Archive for the ‘Public Power’ Category

NOTE: See chart of Buffett Oregon Lineup at end of this post.

Oregonians have a great choice for Secretary of State this year. Her name is State Senator Vicki Walker and she is a proven courageous leader and advocate for both ordinary Oregonians and businesses alike. Although a Democrat, Walker is also popular with many Republicans based upon her ability to get things done for ordinary Oregonians.

vicki walker


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Today Ted Sickinger of the Oregonian printed an excellent story, summarized at end of this post, noting that the public utility commission is “negotiating” to allow institutional investors in PGE to circumvent the law, as indicated by PUC analyst Bryan Conway. This is surprising and perhaps also a sign that the commission is still compromised by Neil Goldschmidt inspired utility interests, furthur compounded by Warren Buffet and his new considerable political clout via his ownership of Pacific Power. It was Buffett’s lieutenant David Sokol who led the effort to repeal the Public Utility Holding Company Act (PUCHA) that previously prevented such ownership positions without adequate disclosure to the SEC.

What the PUC needs to understand is that ownership by hedge funds is very dangerous to PGE’s long term stability given that it is not known what other investments they own and how they interact with PGE. For example, have they created derivatives based upon their shares, will they collapse due to subprime or other speculations and cause the stock to plummet, etc.? Or will they exercise board level authority via proxy and force a takeover by a related party.

The PUC has numerous tools, including the ability to punish PGE by pushing through a substantial utility rate reduction, in the event these institutional investors do not comply.

With Neil Goldschmidt back in town, one has to also wonder who is influencing these public utility commissioners, given that he and his former Tom Imeson annointed them. It is unlikely Goldschmidt is spending his days on the golf course.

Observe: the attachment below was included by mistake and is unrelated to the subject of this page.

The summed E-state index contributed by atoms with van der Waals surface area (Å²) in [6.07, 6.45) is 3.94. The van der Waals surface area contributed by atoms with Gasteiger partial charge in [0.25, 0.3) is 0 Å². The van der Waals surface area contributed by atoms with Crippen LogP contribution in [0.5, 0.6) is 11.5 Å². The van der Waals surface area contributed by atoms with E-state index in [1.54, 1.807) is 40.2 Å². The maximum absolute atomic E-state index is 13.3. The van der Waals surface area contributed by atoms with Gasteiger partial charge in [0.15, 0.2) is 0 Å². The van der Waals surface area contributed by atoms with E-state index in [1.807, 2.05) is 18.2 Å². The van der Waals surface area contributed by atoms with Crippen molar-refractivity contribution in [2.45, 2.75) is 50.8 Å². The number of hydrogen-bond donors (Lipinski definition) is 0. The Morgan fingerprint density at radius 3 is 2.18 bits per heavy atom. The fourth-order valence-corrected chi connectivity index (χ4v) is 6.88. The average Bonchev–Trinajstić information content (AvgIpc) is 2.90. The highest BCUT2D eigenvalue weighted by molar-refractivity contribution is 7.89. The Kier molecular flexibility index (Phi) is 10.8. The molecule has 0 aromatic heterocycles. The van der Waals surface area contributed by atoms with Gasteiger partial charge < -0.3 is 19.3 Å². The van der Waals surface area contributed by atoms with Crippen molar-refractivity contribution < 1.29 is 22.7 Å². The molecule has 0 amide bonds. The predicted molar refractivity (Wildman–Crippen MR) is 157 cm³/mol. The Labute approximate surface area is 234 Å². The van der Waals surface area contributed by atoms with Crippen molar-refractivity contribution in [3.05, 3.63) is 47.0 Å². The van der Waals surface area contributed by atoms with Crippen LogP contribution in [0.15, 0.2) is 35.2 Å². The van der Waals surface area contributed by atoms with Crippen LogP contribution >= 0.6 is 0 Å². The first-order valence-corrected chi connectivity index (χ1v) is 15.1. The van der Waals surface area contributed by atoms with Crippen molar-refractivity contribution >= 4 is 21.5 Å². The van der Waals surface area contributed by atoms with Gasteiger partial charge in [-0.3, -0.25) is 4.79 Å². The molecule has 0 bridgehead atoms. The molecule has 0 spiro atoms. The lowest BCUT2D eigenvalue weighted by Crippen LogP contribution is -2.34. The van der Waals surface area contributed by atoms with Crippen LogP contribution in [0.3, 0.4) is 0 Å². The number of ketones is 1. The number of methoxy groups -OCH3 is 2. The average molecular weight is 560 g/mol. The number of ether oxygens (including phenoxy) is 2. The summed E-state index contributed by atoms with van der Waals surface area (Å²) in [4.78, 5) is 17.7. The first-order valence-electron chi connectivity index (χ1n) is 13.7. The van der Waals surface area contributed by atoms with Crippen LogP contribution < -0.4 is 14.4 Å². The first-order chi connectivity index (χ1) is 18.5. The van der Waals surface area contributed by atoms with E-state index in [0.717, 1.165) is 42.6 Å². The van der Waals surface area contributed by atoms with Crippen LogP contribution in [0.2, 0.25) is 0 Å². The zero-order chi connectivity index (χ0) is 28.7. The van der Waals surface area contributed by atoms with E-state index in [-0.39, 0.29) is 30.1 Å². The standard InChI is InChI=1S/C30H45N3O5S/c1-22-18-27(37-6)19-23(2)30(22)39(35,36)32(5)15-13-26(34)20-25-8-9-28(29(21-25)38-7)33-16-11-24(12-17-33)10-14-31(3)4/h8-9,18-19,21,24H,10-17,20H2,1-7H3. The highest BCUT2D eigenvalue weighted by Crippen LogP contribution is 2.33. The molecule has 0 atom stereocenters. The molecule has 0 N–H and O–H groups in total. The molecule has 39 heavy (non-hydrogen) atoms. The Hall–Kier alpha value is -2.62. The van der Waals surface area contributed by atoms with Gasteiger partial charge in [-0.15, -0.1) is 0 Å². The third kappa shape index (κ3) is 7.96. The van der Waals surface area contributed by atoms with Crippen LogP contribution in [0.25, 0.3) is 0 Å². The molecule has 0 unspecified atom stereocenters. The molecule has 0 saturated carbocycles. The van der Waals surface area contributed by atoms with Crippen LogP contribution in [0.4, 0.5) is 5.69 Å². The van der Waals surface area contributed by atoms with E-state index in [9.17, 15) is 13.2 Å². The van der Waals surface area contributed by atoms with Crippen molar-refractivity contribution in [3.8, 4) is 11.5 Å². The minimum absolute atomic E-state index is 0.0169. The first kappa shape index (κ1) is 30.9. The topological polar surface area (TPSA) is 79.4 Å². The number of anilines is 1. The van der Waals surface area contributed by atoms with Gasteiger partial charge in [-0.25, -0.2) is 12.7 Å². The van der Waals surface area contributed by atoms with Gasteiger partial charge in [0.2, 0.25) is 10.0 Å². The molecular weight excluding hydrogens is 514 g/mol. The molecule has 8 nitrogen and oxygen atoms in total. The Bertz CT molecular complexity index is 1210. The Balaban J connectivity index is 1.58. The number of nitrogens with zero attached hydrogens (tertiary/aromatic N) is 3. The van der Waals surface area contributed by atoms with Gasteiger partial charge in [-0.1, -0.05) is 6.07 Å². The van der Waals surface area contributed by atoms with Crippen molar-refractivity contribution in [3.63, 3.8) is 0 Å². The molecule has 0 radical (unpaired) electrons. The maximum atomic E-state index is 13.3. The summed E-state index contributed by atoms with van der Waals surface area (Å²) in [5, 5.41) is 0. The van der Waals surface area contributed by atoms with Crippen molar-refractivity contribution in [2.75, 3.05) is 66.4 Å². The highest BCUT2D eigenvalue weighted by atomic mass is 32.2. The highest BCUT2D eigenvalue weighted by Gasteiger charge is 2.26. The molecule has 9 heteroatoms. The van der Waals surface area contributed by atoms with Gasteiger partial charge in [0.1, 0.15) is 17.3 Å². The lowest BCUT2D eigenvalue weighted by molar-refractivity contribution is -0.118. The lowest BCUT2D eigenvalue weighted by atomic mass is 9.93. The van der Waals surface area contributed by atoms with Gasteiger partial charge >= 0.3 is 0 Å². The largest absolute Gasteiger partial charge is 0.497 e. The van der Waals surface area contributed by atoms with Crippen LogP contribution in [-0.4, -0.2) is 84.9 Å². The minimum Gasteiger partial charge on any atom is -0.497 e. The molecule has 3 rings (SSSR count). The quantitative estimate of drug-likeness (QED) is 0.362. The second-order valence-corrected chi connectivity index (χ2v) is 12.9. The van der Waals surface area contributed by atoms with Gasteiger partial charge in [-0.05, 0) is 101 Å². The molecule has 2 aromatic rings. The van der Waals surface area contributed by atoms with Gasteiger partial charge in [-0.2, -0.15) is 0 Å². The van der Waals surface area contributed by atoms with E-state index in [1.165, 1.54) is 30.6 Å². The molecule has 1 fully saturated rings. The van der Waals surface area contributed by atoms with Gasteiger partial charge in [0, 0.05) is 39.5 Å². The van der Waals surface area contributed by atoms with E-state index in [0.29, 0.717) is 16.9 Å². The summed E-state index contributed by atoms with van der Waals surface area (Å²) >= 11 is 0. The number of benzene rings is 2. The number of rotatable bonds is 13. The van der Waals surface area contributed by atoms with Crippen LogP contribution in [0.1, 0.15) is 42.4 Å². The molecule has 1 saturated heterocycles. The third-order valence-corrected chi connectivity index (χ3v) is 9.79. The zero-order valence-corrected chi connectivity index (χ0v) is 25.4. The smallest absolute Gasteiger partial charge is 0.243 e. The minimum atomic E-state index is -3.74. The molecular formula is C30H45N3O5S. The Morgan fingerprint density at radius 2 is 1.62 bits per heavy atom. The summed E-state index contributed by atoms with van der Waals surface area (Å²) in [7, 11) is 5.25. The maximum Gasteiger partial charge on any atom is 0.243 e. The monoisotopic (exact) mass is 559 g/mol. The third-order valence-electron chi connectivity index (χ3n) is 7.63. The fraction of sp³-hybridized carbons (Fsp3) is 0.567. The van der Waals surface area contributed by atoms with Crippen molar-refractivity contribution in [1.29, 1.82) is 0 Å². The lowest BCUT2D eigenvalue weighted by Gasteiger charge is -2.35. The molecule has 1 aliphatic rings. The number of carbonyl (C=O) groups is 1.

Wednesday, September 12, 2007


The Oregonian Staff

Oregon regulators say they’re close to settling a dispute with a hedge fund that owns 7.4 percent of Portland General Electric Co. but has refused to comply with a state law requiring the partnership to seek regulatory approval of the investment.

Meanwhile, three more institutional investors have acquired stakes in Oregon’s largest utility exceeding the 5 percent threshold that triggers a possible Oregon Public Utility Commission review. Collectively, those four investors own about 30 percent of PGE’s stock.

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The following 142 page report chronicles news stories and related commentary surrounding the Texas Pacific Group’s bid to acquire Portland General Electric. The purpose of this archive, with dates ranging from August 26, 1998 to October 25, 2005, was to provide material to various parties involved in defeating the proposal. It is especially useful using key word browser searches, for example searching using the term, David Bonderman, CEO of TPG.

Included in the report is extensive commentary regarding Neil Goldschmidt’s business practices because Goldschmidt was the point person for TPG. This includes his involvement in Renaissance Capital, a credit card company, for which he was paid $6 million as a board member. During this period interest rate ceilings were lifted in Oregon due to a succesful lobbying effort and what resulted was explosive growth in predatory lending.